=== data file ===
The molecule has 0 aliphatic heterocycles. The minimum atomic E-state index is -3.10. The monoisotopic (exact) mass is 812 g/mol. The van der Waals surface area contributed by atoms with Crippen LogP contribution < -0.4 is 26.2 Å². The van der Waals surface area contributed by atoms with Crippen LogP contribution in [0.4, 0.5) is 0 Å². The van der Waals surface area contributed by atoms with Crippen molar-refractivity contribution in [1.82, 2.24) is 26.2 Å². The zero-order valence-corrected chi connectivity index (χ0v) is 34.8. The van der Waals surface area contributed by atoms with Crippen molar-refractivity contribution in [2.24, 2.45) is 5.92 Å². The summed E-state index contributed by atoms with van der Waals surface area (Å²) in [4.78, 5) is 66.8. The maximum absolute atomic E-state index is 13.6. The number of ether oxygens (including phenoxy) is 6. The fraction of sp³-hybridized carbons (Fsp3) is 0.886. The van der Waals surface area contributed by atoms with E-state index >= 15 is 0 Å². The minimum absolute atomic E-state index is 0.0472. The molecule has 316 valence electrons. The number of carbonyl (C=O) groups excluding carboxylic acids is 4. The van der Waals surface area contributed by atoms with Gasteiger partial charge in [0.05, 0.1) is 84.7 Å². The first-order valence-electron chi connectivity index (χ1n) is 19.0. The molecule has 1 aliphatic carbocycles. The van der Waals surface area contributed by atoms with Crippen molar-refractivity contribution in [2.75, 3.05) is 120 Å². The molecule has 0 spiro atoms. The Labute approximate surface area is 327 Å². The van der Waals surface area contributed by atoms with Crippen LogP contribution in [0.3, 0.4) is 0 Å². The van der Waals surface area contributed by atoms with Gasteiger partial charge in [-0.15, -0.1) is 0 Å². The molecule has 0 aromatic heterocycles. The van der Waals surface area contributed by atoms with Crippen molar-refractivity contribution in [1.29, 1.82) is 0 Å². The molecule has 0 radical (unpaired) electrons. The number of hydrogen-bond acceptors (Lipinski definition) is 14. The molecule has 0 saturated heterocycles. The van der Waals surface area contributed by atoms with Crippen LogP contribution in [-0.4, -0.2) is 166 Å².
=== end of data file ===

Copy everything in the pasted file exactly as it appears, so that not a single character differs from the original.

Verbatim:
The molecule has 0 aliphatic heterocycles. The minimum atomic E-state index is -3.10. The monoisotopic (exact) mass is 812 g/mol. The van der Waals surface area contributed by atoms with Crippen LogP contribution < -0.4 is 26.2 Å². The van der Waals surface area contributed by atoms with Crippen LogP contribution in [0.4, 0.5) is 0 Å². The van der Waals surface area contributed by atoms with Crippen molar-refractivity contribution in [1.82, 2.24) is 26.2 Å². The zero-order valence-corrected chi connectivity index (χ0v) is 34.8. The van der Waals surface area contributed by atoms with Crippen molar-refractivity contribution in [2.24, 2.45) is 5.92 Å². The summed E-state index contributed by atoms with van der Waals surface area (Å²) in [4.78, 5) is 66.8. The maximum absolute atomic E-state index is 13.6. The number of ether oxygens (including phenoxy) is 6. The fraction of sp³-hybridized carbons (Fsp3) is 0.886. The van der Waals surface area contributed by atoms with E-state index >= 15 is 0 Å². The minimum absolute atomic E-state index is 0.0472. The molecule has 316 valence electrons. The number of carbonyl (C=O) groups excluding carboxylic acids is 4. The van der Waals surface area contributed by atoms with Gasteiger partial charge in [0.05, 0.1) is 84.7 Å². The first-order valence-electron chi connectivity index (χ1n) is 19.0. The molecule has 1 aliphatic carbocycles. The van der Waals surface area contributed by atoms with Crippen molar-refractivity contribution in [2.75, 3.05) is 120 Å². The molecule has 0 spiro atoms. The Labute approximate surface area is 327 Å². The van der Waals surface area contributed by atoms with Crippen LogP contribution in [0.3, 0.4) is 0 Å². The van der Waals surface area contributed by atoms with Gasteiger partial charge in [-0.15, -0.1) is 0 Å². The molecule has 0 aromatic heterocycles. The van der Waals surface area contributed by atoms with Crippen molar-refractivity contribution in [1.29, 1.82) is 0 Å². The molecule has 0 radical (unpaired) electrons. The number of hydrogen-bond acceptors (Lipinski definition) is 14. The molecule has 0 saturated heterocycles. The van der Waals surface area contributed by atoms with Crippen LogP contribution in [-0.4, -0.2) is 166 Å².